Aye, he did worry over her, and with good reason, with men like de Atre snapping at her heels—directly behind her cousin. She shouldn’t doubt him. Not George.
Letting go of the matter, she reached for Edmund’s hand and then looked down when he didn’t take it. “Edmund?” Her eyes searched the churchyard, but did not see him. She turned toward the rocky bluff and her heart seized with terror. “Edmund!” she screamed and took off running.
“Edmund, come here!” The captain’s commanding tone spun her on her heel to see her son running toward the lists. She nearly fell unconscious with relief, but then she saw the danger in where he was headed. He was either too far away to hear the captain’s call, or he simply refused to obey it. Gillian wasn’t about to wait to find out which and sprinted after him. If the men didn’t see him coming… and one of them swung his weapon…
Colin Campbell reached him first. Gillian didn’t know how he managed it, but one instant he was fending off four attackers, and the next, they were picking up their swords from the ground and turning to watch him run. Scooping the child up in his arms, Colin carried him a safe distance away.
George reached them the same time Gillian did—his face, equally pale. “Boy, you know better than to walk among the men while they’re practicing!”
Gillian offered the mercenary a brief but grateful smile while she took her son from his arms. “Edmund, my heart, what have I told you about minding me and Captain Gates?”
“I wanted to play Crosses and Bread with Colin, Mummy.”
She caught the stranger’s slight smile at Edmund’s incorrect name of his game. He looked quite harmless when he smiled.
“Games!” George looked heavenward, then cast her a harder look than she was sure he had intended. “Now I understand why your cousin frowns upon them.”
Excerpted from Conquered by a Highlander by Quinn, Paula Copyright © 2012 by Quinn, Paula. Excerpted by permission.
All rights reserved. No part of this excerpt may be reproduced or reprinted without permission in writing from the publisher.
Excerpts are provided by Dial-A-Book Inc. solely for the personal use of visitors to this web site.
Meet the Author
New York Times bestselling author Paula Quinn lives in New York with her three beautiful children, three over-protective chihuahuas, and a loud umbrella cockatoo. She loves to read romance and science fiction and has been writing since she was eleven. She loves all things medieval, but it is her love for Scotland that pulls at her heartstrings.
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This was a great book and continuation to this series, that started with the parents and now continues with their kids, in this book, Colin MacGregor. The book does not disappoint as you find yourself in a different world with heroes and villians. I am always amazed by how immersed you become in the lives of the people in these books. Colin is in a difficult spot where Gillian is concerned, and the situation with Gillian and her son is heartbreaking. Despite Colin trying to maintain his distance, he is unable to do so because of the nature of Gillian's situation with her son, and Gillian's very cruel uncle, an Earl. This is a story of a damsel in distress, the internal struggle between doing a job versus letting go and doing what is right. A really good read and another really good book in this amazing series. Loved it and highly recommend it.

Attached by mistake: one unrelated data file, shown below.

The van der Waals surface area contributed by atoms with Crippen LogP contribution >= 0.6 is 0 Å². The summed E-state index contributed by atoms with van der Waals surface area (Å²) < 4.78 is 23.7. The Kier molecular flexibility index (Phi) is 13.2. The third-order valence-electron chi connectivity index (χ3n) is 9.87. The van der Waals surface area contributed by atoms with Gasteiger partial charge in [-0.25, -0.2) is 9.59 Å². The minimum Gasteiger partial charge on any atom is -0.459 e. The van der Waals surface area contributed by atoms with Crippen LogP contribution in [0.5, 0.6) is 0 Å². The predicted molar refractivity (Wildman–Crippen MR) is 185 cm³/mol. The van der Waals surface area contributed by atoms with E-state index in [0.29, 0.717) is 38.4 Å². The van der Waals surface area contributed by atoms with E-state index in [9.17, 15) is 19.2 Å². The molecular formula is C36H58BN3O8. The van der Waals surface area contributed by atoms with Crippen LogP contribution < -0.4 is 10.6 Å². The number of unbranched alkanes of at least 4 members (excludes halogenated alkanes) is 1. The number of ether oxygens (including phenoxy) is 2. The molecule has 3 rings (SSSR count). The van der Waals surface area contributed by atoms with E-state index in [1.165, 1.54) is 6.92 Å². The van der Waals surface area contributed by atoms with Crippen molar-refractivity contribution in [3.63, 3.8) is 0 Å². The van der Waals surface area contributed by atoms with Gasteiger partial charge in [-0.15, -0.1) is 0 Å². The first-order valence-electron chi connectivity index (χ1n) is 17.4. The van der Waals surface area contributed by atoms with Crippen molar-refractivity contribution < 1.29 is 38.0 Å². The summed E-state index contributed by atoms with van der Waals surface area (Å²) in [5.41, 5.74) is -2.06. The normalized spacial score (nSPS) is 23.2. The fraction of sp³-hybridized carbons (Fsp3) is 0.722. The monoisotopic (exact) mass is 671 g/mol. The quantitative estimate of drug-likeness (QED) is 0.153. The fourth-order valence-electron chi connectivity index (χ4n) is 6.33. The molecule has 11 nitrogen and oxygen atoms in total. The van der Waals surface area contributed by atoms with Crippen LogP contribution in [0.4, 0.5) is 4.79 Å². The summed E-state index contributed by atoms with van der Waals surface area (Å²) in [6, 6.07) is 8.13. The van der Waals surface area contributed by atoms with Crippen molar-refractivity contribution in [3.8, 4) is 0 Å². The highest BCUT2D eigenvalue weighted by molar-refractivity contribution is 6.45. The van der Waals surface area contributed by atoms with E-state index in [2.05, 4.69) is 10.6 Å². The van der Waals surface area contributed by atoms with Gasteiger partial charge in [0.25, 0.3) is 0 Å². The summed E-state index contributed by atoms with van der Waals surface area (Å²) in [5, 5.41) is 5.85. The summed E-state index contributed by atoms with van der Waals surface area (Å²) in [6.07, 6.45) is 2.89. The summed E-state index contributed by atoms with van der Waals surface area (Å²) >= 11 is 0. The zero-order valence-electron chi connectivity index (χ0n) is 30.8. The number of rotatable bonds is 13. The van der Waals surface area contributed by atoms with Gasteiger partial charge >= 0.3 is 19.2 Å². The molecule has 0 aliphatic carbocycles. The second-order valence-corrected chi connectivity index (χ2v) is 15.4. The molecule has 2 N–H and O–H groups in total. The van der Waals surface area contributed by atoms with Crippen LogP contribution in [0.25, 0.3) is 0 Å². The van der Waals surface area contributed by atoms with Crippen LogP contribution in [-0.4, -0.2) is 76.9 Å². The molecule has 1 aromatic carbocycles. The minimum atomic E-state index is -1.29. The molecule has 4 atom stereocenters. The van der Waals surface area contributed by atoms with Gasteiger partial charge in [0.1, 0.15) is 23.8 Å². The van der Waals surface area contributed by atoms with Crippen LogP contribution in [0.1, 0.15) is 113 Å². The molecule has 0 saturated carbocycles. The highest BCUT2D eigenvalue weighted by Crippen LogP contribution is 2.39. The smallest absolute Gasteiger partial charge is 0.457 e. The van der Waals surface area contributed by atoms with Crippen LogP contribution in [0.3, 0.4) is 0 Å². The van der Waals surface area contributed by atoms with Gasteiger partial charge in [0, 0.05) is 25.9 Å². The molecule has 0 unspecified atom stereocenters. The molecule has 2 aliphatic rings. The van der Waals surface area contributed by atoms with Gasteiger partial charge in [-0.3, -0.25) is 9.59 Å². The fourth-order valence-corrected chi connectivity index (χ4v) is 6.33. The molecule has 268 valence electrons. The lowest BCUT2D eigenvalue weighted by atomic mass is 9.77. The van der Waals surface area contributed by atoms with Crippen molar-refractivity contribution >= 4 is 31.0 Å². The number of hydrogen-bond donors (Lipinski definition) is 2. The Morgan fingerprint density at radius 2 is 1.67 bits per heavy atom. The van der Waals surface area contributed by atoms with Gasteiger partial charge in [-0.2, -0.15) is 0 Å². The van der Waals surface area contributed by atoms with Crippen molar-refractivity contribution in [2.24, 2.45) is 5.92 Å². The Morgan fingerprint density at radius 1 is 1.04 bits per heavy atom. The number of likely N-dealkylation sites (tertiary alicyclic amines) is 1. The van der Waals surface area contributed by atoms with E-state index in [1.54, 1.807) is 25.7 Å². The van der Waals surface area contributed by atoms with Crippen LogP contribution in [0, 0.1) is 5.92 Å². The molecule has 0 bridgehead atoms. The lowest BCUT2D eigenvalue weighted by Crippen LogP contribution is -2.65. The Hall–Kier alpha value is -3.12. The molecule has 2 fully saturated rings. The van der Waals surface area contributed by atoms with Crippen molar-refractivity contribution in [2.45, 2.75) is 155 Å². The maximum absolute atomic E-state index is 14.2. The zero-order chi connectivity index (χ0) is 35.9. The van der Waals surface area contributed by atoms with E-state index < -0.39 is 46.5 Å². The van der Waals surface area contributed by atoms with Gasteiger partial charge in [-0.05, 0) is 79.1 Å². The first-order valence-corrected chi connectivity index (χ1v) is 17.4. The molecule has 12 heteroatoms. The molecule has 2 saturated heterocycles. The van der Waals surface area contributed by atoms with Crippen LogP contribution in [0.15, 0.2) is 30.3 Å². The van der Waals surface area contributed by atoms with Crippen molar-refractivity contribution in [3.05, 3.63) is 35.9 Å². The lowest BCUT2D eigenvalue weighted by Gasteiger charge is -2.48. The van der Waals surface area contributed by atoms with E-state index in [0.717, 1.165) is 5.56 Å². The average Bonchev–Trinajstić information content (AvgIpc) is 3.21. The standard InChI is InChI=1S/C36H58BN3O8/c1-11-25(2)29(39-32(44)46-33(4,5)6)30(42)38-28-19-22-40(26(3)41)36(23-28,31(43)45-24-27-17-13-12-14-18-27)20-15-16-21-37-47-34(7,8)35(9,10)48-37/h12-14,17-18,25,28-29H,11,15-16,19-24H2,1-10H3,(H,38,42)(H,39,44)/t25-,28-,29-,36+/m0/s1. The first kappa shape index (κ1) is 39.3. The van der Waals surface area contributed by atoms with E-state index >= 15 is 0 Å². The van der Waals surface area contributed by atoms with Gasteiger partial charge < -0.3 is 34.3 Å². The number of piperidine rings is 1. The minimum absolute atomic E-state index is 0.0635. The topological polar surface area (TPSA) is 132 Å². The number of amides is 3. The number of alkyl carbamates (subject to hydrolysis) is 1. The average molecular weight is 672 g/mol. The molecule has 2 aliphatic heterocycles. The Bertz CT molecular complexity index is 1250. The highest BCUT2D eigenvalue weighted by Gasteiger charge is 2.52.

The 4th book comes to an end, how sad! There is a short story left after this one about Finn-A Highlander for Christmas. This story about Colin is one of my favorites. So much excitement, anxious moments and much love that makes me sad this series is at an end, which means Ms. Quinn did an amazing job in telling the Children of the Mist stories. I loved Gillian, Edmund and Captain Gates character's too. I know some say the books can stand alone, but to get a true picture of all the crossover character's from all the books, I feel should be read in order. If you love Highland Romance, this is a fantastic series! ( ljb)
CONQUERED BY A HIGHLANDER by Paula Quinn is an exciting Scottish Romance/historical romance.Book#4 in the Children of the Mist series,but can be read as a stand alone. See, “Book 1, RAVISHED BY A HIGHLANDER,In Book 2, SEDUCED BY A HIGHLANDER,and In Book 3, TAMED BY A HIGHLANDER”. What a conclusion to this fast paced,adventure filled story with characters that jump off the page and will capture your heart. Follow Lady Gillian Dearly and Colin MacGregor as they find passion,desire,love,betrayal,and bound by duty.They must navigate treachery,as Colin serves his King and brings Lady Gillian and her young son to safety. Another Scottish Romance hit for this author. “The Children of the Mist” has been a wonderful series,I hate to see the end to the MacGregor’s. What strong,sexy,tough,duty bound warriors they are and the women who love them is feisty,passion filled. What a delight to read “Conquered By A Highlander”. Ms. Quinn knows how to write Scottish romance that will pull the reader into the story and hold them there. A must read! If you enjoy Scottish highlanders,treachery,treason,warriors,feisty lasses,English lady’s,clans, and a delightful tale of love and romance, this is a title for you. Received for an honest review from Net Galley and the publisher. Details can be found at Forever, an imprint of Grand Central Publishing, the author’s website,and My Book Addiction and More. RATING: 4 HEAT RATING: MILD REVIEWED BY: AprilR, My Book Addiction and More